Roger Corman is now my most watched director of 2024. Unsurprisingly SHARKTOPUS was the worst movie I watched. PAPER MOON is a questionable exploitation movie but is unquestionably the best movie I first time watched this month. I only missed four days because I was vacationing in with my family in Oregon (go, it’s gorgeous). And the biggest surprise for me is that Dorothy Malone is my newest celebrity crush. She was captivating in two Corman movies I watched: The Fast and the Furious and Five Guns West.

    Have a great summer everybody!

    1. Oregon rules! Next time you're out this way, let me know. There's some awesome movie theaters in Portland!

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  13. The Hills Have Eyes (1977)

    G'boy Beast!

    American Psycho (2000)

    Hadn't seen it a while. Still bizarrely and uniquely captivating.

    1. And oh yeah, hope everybody had a great Junesploitation. I wasn't particularly adventurous this year, opting for a lot of rewatches, but I was still able to make a few fun new discoveries. I really enjoyed reading through everyone else's comments and reviews (as always), which helped inspire a lot of my own choices, and gave me plenty of titles to add to my watchlist.

  14. The Last Matinee (2021)

    This must be why kids aren't going to the theater anymore.

    I've been meaning to get around to this one for a while, and I'm glad I did. A very obvious homage to Opera, this one starts out very strong. The characters aren't terribly strong, but they're a lot of fun. Then, they're all dead. And that's the movies major issue, the back end is a bit of a slog. But the kills are fun, and the film is gorgeous. That's all it really needs to be. Check it out.

  15. Thanksgiving(2023 Dir Eli Roth)
    There are some good gore gags but the mystery was so predictable the Scooby Gang could have solved it without a chase scene and musical interlude.

    Open 24 Hours(2018 Dir Padraig Reynolds)
    After years of watching his misdeeds a young woman sets her serial killer boyfriend "The Raindrop Killer" on fire. Still suffering from her guilt and trauma she is released from prison and secures a job working overnight at a rural gas station. As the night progresses she stats eeing more and more things. Not knowing whats real and or delusion the terror amp up. Is the killer back or is she just losing her mind all the while confronting her own guilt of the role she played in the original victims deaths. Its not a hidden gem but its a pretty good flick with a few issues that hold it back.

    So ends another Junesploitation. I watched 43 movies this month. 25 new. I missed a couple of days but tried to make up what I could. On a more personal note thank you FthisMovie Crew and Community for always being awesome.

  16. The final tally for the month is 44 films, of which only two were not new watches. 19 were seen on physical media. The balance in the decades was likely the best ever. The 1970s always tends to dominate Junesploitation, with the 1980s not far behind, but this year there were 13 films made before 1970 in the list. Five were made after 2000, which is relatively high compared to previous years. Twelve countries were represented during the month.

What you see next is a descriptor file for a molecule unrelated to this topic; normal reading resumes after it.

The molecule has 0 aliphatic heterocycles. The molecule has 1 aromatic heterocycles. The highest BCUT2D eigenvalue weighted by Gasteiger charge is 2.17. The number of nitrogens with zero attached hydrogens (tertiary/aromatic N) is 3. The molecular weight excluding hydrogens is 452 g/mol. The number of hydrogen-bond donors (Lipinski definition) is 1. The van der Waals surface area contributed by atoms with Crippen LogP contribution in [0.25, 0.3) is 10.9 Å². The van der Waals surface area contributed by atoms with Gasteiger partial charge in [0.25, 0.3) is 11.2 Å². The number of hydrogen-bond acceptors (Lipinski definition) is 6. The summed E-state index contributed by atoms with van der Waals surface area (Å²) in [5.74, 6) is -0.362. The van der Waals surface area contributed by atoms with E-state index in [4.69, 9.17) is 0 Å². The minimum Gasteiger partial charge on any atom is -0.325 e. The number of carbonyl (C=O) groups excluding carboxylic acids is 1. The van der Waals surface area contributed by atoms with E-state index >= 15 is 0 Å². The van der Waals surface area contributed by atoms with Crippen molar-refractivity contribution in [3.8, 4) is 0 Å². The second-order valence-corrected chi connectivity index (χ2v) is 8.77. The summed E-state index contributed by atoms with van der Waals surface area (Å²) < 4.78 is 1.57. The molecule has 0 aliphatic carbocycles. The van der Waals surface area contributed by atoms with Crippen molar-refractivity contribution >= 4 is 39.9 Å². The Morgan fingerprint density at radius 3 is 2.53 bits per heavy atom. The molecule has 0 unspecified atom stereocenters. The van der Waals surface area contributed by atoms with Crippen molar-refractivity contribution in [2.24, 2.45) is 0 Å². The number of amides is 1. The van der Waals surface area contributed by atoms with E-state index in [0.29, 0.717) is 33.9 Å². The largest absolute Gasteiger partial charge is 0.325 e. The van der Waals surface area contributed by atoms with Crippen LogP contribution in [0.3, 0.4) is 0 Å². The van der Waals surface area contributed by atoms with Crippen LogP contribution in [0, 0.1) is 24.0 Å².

My Top Five watches

    1. Godzilla Minus One (2023)

    2. Reform School Girl (1957) - Watched for AIP day, I have thought more about this film than any other this month. The drama about a juvenile delinquent was surprisingly nuanced for the time.

    3.Purana Mandir (1984) - It had the most interesting mix of genres of the entire month. Though not my first experience of Bollywood horror, the film engaged me in more ways than I expected.

    4. The Professional (1981) - Jean-Paul Belmondo shows what being a movie star is all about in this French political thriller.

    5. Streetwalkin' (1985) - As a pure exploitation experience, nothing was as memorable as this scuzzy story of street p-r-o-s-t-i-t-u-t-i-o-n (Blogger might not like that word). The acting and direction went beyond what is generally required for such a film.

    Honorable mentions: The Gang's All Here (1943), Conquest (1983) The 10th Victim (1965), Cleopatra Jones and the Casino of Gold (1975), and Stunt Rock (1978)

  17. Terror Train (1980)

    Great movie to end the month. I managed to watch a movie a day, with a Terminator 2 as a bonus movie one day. So 31 in total. Some standouts were Money Movers, The Endless Summer, 48 Hrs, and Winchester '73. Thanks to Patrick and all the Fthismovie contributors for making this month the best month of the year.

    1. There were a few movies I wish I had gotten too, but there's no rule that we can watch these movie only in June. I watched half of One Million Years B.C. (1966) but never got around to finishing. The past 2 years I kind of stopped during the last week of Junesploitation (with kids ending school, and usually going on a trip somewhere), so I was quite pleased to be able to participate for the whole month this year. I didn't get "burned out" at all, but there are a few personal responsibilities that got side-lined to make time for movies. Very much worth it though!

  18. In a Violent Nature (2024)

    I’m glad this movie exists and that people are loving it, but unfortunately I’m in the “appreciate but don’t love it” camp. Fun concept and some great set pieces, but apparently the vacuous machete-fodder that make up most standard slashers mean more to me than I realized because without even that minimal connection to the victims, I just couldn’t get into it.

  19. Halloween (1978)
    Wow. You know… that’s a William Shatner mask.